Highly sociable Australian birds show us the effects of social conformity
Scientists from LJMU have published research that provides a unique opportunity to investigate how personality can be affected by social context.
Dr Leah Williams and Dr Claudia Mettke-Hofmann of the School of Natural Sciences and Psychology, published work in the journal Animal Behaviour which reveals that the Australian Gouldian finch birds adjust their behaviour according to the personality of their partners.
When tested alone, a Gouldian finch's personality correlates with its head colour. This finding together with its highly social nature makes Gouldian finches ideally suited to investigate the effect not only of other individuals but also of individual identity (head colour) on personality expression.
In a collaborative project with Dr Andrew King from the University of Swansea, Dr Leah Williams and Dr Claudia Mettke-Hofmann, built on their previous research which determined how Gouldian finches (Erythrura gouldiae), have different personalities according to the colour of their heads. They previously found that red-headed finches were more aggressive, while black-headed birds were bolder and took more risks.
In this new study using behavioural tests that reflect individual 'boldness', they found that Gouldian finches adjusted: where a bird's partner was bolder, it became bolder; where a bird's partner was shyer, it became shyer. This social conformity effect was reduced, however, when black-headed birds were paired with red-headed birds, in keeping with previous research findings.
Gouldian finches have extremely colourful plumage with either red, black, or – rarely – yellow-coloured heads. They live in open, subtropical woodland, where they nest in loose colonies, feeding mainly on grass seeds.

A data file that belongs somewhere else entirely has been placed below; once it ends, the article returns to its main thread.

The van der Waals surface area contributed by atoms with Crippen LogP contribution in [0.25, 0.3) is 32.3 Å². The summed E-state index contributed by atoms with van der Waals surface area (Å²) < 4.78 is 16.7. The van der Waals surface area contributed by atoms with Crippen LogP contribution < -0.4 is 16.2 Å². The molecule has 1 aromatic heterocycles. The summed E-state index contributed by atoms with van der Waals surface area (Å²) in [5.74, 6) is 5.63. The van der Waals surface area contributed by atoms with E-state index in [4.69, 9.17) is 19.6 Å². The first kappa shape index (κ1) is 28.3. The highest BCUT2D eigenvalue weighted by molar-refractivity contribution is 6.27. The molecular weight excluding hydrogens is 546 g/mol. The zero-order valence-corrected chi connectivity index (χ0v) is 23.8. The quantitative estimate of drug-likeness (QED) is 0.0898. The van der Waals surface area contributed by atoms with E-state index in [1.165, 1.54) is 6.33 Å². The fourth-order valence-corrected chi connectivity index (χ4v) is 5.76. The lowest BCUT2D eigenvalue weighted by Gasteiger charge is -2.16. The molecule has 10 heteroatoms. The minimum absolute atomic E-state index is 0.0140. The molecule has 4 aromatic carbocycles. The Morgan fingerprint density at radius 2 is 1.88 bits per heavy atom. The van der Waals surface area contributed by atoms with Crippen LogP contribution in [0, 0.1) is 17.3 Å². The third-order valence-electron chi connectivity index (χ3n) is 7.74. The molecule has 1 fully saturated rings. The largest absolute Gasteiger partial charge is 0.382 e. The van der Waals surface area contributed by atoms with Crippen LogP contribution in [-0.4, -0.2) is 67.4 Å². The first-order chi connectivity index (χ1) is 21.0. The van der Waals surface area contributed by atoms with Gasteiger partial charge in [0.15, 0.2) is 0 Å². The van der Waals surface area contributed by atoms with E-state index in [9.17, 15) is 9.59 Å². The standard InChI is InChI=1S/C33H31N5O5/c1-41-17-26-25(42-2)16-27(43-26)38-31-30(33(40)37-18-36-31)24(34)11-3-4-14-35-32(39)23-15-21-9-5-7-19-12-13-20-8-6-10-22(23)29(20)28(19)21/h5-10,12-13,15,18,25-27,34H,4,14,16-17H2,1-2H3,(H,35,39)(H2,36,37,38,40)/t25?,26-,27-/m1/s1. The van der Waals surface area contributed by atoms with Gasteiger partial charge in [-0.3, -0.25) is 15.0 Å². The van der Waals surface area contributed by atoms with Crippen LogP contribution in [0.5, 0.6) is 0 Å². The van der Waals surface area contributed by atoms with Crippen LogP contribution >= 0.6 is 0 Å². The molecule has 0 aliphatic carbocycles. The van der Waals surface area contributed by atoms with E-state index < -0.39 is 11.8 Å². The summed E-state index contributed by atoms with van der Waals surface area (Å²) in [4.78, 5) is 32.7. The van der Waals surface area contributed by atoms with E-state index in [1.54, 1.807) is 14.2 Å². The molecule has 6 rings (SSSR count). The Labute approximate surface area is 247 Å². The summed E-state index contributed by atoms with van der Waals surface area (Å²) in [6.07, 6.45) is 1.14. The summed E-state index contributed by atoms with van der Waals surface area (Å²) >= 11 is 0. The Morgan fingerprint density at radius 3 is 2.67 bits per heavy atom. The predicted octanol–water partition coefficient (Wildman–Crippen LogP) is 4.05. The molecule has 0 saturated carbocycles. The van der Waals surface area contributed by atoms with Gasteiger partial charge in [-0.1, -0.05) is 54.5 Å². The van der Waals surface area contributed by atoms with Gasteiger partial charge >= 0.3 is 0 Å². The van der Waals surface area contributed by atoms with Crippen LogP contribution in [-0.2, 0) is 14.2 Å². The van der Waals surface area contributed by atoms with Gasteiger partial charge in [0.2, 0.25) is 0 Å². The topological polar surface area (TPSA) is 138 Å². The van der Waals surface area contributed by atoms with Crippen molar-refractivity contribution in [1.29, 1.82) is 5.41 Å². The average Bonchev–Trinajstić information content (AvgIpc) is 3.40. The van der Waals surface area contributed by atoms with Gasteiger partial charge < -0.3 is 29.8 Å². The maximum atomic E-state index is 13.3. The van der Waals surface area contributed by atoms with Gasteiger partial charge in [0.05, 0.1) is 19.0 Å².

Dr Claudia Mettke-Hofmann commented on the significance of this work:
"While Gouldian finches show distinct personality traits, these are flexible and can be adjusted to allow for convergence of behaviour, i.e., to move together, rather than independently. When in a group, risk seems to be negotiated resulting in convergence of behaviours. However, the finding that black-headed birds do not adjust to red-headed birds may indicate a role as producer in exploring new resources. Since variation in personality can promote group cohesion and improve the functioning of social groups in a variety of contexts, we think that head colour could act as a cue, facilitating preferential associations with those of similar or dissimilar personalities in large mobile flocks of Gouldian finches."
The next stages of the research will involve experiments around collective defence, foraging or predator avoidance and investigations of interaction dynamics in larger social groups. The researchers will also consider how different personalities adopt specific social roles, for example leader-follower dynamics.